To made sure the mode worked I observed a few criteria:

- As good as instant alt+tabbing (<100ms rough guess), no windows will be put in front of the game when doing so.
- With NVCP V-sync forced off I get tearing.
- Running G-sync full screen-only mode and enabled G-sync indicator shows it as being active.

One game out of the box was really laggy, and im not sure if the full screen optimization actually applied initially as alt tabbing was slower and flashed my screen twice, but further investigation showed me that the game kept putting my monitor back from 120 to 60hz after the first alt+tab occured. Strange as my global setting for refresh rate in NVCP was set to ‘Prefer highest available’ and game in particular doesnt have manual refresh rate option.

I fixed this issue with CRU and ripped out any resolution/refresh rate other than 120hz. Resulting in globally (sytem wide) enforcement of 120hz mode.

Another thing I noticed is when Gamebar is deactivated in Windows settings, full screen optimization will not apply at all.

I was really sceptical at first as 99% of the posts on google were negative ‘Disable FSE to fix Windows 10 game fps issues’. But in all honesty it appears to be a very welcomed new technology that probably doesn’t seem to be suited for people that have no clue about how to make it work properly or let alone know what its supposed to do. Perhaps its partly true that people these days are so used to Full window + triple buffering and smooth laggy gameplay they switch to full screen just to observe tearing?

Anyway, a New era of low latency gaming is at hand! Without the quirks :P
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Re: Blur Buster's G-SYNC 101 Series Discussion

Postby knypol » 25 Jul 2018, 03:41

Hi,
I read whole article about GSYNC and at the conclusion there is statement that best settings are: GSYNC+VSYNC ON and limit fps. I'd like to ask why should i even bother enabling vsync when it will never engage if the limit is below max refresh rate? Am i missing something?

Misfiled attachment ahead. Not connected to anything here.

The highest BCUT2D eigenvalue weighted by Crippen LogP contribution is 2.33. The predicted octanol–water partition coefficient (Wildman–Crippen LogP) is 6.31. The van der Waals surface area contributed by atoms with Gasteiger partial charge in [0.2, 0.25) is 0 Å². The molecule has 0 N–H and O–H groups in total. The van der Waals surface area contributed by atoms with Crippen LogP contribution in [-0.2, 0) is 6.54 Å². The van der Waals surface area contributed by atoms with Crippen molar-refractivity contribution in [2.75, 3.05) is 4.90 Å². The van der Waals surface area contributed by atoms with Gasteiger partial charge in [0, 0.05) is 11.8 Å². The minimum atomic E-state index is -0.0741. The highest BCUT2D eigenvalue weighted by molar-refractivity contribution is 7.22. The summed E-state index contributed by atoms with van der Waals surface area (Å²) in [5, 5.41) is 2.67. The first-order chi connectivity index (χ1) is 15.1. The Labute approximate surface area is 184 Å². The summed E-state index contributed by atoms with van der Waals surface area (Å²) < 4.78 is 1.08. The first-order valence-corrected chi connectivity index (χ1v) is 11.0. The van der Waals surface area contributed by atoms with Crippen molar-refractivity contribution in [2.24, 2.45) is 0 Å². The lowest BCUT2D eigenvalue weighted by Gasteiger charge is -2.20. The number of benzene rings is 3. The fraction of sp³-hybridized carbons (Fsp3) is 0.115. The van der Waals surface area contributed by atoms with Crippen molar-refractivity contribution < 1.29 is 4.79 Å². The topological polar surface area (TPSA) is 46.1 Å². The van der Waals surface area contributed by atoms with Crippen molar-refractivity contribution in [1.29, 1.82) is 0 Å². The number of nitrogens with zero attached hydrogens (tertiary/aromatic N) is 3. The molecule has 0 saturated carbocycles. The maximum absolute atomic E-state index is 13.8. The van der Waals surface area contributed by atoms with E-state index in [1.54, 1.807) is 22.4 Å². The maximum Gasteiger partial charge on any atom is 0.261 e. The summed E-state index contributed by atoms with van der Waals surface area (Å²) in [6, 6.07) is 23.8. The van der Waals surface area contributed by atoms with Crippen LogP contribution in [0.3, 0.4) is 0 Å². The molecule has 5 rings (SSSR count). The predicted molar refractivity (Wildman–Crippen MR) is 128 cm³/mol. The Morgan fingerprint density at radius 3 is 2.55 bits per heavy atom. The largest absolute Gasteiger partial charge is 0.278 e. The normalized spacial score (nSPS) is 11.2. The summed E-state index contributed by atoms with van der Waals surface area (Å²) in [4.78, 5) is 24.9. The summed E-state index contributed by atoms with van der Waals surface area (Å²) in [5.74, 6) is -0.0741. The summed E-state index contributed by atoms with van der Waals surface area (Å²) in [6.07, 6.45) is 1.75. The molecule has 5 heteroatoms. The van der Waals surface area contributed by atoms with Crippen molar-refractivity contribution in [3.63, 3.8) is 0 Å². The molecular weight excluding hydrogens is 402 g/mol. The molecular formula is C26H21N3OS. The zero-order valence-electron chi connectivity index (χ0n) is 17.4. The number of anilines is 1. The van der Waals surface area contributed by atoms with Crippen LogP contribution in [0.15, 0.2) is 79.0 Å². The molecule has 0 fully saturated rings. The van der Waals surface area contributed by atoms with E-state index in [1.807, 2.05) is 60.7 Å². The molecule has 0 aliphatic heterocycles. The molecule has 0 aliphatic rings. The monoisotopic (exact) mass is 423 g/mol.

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Re: Blur Buster's G-SYNC 101 Series Discussion

Postby MT_ » 25 Jul 2018, 04:09

knypol wrote:Hi,
I read whole article about GSYNC and at the conclusion there is statement that best settings are: GSYNC+VSYNC ON and limit fps. I'd like to ask why should i even bother enabling vsync when it will never engage if the limit is below max refresh rate? Am i missing something?


G-sync and V-sync under the refresh rate limit still work together to do frame time stabilization. How much you’ll notice most likely depends on your (un)optimized system, the game in particular etcetera.

I would use G-sync withour V-sync for a more ‘raw’ experience, and with V-sync for less serious games.
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Re: Blur Buster's G-SYNC 101 Series Discussion

Postby RealNC » 25 Jul 2018, 09:19

knypol wrote:Hi,
I read whole article about GSYNC and at the conclusion there is statement that best settings are: GSYNC+VSYNC ON and limit fps. I'd like to ask why should i even bother enabling vsync when it will never engage if the limit is below max refresh rate? Am i missing something?

Gsync can have tearing too. Enabling vsync will fix that at no additional latency cost (as long as you cap your FPS correctly.) It's basically "for free."

This was originally how gsync was shipped by nvidia. The ability to disable vsync was added later on, since some people wanted it. But disabling it can result in tearing even if you cap your FPS.